Edit: Assuming we are looking at it, as it forms and not comparing 5 min bar to 1/4/24 hrs bar. one bar can represent the entire day or thousands of bars can represent an entire day. but my point is across all different charts when it does drop by 5 points. everyone sees the drop regardless of what type of chart they are using.

Some people like a 10,000 volume. Others have theirs for specific reasons, I just chose something that I like the pace of. It's not too fast and not too slow like 15 minute bar chart.


Last edited by noobforlyfe; May 3rd, 2018 at 08:12 AM.
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  #5 (permalink)
Oslo + Norway
 
 
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noobforlyfe View Post
I'm actually confused, how does a 30 second chart offer more clarity during increased volatility than a higher time frame chart which would be according to your charts, the 1 minute chart. When your 1 minute gets choppy and blunt, look to a higher time frame chart, for your system it could be 5 min. Someone trading 15 min chart may look at an hourly chart as their higher time frame chart.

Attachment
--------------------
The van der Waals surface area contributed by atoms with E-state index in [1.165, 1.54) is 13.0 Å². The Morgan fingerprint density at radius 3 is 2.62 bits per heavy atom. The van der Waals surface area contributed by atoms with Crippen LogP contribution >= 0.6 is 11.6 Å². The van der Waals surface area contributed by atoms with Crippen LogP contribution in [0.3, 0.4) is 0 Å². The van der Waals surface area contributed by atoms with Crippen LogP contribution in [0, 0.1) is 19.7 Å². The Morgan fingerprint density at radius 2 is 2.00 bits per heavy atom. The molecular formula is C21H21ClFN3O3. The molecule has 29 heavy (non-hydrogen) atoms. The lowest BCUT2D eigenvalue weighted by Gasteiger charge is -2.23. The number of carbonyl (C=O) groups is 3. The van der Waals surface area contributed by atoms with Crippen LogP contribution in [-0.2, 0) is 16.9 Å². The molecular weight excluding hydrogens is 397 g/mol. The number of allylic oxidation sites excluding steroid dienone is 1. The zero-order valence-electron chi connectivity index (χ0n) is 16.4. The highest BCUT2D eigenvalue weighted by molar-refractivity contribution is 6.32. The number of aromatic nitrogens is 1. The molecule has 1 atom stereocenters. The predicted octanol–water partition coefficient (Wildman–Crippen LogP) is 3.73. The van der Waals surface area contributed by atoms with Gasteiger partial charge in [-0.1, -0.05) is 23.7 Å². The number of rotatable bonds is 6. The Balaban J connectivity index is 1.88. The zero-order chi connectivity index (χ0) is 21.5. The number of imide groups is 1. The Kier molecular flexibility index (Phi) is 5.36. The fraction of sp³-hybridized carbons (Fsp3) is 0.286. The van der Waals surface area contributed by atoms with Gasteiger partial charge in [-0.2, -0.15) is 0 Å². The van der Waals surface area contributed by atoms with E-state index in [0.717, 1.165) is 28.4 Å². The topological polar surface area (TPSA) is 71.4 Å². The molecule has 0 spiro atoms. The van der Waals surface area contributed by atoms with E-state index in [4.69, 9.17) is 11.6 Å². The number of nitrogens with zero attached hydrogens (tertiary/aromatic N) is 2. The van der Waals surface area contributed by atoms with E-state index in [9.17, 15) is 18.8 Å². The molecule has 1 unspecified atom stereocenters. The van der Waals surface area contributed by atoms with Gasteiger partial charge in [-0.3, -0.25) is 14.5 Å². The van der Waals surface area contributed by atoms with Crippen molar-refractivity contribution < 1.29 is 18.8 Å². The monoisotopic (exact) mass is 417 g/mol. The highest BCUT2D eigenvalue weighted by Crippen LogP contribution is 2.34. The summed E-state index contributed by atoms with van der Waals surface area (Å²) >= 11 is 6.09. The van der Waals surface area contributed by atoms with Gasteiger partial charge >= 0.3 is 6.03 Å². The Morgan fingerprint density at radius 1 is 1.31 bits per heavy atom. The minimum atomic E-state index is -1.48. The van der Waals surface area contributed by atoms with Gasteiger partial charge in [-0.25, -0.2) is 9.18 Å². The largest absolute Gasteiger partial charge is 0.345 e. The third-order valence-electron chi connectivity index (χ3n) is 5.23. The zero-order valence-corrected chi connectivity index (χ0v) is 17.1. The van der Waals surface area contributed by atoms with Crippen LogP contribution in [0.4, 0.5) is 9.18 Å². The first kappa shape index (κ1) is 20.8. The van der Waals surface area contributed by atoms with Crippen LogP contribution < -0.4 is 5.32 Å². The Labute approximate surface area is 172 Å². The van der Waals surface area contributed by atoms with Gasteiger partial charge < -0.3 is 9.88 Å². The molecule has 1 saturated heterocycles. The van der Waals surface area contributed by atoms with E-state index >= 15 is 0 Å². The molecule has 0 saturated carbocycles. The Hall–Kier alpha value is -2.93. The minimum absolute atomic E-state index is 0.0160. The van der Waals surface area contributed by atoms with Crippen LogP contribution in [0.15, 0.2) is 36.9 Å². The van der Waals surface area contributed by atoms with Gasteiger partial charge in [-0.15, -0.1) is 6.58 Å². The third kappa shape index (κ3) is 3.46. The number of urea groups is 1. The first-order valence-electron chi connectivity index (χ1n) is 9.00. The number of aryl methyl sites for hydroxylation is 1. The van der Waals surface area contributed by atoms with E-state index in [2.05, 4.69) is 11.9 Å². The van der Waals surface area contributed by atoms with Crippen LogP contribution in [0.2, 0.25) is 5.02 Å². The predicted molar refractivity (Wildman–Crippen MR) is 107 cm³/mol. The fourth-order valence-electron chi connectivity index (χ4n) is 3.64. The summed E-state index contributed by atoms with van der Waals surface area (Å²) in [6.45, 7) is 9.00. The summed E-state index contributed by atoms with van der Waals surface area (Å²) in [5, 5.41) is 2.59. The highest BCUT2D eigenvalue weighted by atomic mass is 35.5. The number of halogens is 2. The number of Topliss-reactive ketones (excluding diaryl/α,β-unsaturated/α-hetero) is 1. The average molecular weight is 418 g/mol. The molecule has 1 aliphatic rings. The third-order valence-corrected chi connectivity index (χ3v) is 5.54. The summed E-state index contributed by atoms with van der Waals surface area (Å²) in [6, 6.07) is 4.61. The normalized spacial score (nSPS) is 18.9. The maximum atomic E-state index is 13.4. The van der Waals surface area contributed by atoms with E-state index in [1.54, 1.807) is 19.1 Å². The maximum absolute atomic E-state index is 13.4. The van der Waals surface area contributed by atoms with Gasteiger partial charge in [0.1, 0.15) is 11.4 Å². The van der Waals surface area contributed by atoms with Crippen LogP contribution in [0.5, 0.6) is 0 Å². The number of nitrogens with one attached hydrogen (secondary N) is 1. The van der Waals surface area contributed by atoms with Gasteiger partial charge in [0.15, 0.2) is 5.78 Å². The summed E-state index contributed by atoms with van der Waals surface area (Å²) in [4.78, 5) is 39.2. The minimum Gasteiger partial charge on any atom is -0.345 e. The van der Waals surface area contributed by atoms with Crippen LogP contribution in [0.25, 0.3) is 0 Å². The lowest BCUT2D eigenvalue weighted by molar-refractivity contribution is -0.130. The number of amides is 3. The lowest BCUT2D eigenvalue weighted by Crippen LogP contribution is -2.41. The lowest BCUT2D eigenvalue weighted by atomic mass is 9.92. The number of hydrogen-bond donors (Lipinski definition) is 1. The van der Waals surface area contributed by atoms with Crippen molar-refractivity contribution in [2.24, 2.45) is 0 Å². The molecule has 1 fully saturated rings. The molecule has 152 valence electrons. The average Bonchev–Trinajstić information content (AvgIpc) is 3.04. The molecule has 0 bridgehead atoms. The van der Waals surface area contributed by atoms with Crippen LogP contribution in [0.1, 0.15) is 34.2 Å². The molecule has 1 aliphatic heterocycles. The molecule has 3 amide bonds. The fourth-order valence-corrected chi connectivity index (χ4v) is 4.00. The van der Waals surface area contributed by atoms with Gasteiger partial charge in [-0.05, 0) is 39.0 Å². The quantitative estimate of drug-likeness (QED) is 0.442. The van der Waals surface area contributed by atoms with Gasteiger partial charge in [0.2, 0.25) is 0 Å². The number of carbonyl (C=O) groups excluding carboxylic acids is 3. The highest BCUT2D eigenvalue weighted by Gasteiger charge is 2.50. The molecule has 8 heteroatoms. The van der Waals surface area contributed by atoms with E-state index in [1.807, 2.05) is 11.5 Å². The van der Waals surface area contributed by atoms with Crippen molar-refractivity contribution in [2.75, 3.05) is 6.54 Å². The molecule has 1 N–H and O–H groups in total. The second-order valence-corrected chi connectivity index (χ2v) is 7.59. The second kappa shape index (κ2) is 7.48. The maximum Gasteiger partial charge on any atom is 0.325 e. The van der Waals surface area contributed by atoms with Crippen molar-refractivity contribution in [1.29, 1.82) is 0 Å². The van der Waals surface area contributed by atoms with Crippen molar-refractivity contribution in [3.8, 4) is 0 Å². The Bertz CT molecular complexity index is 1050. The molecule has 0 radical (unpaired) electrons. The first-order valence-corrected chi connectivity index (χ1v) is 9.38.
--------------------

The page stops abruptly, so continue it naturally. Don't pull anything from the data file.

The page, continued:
However, you will find much more chop and noise on a 30 second or less if you use that as your HTF chart.

To me, it's the other way around. A lot can happen inside a 1-minute bar during high volatility.

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  #6 (permalink)
Toronto , Ontario, Canada
 
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LaissezFaire View Post
To me, it's the other way around. A lot can happen inside a 1-minute bar during high volatility.

To each his own

all the best, will be following for any updates.



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  #7 (permalink)
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noobforlyfe View Post
To each his own

all the best, will be following for any updates.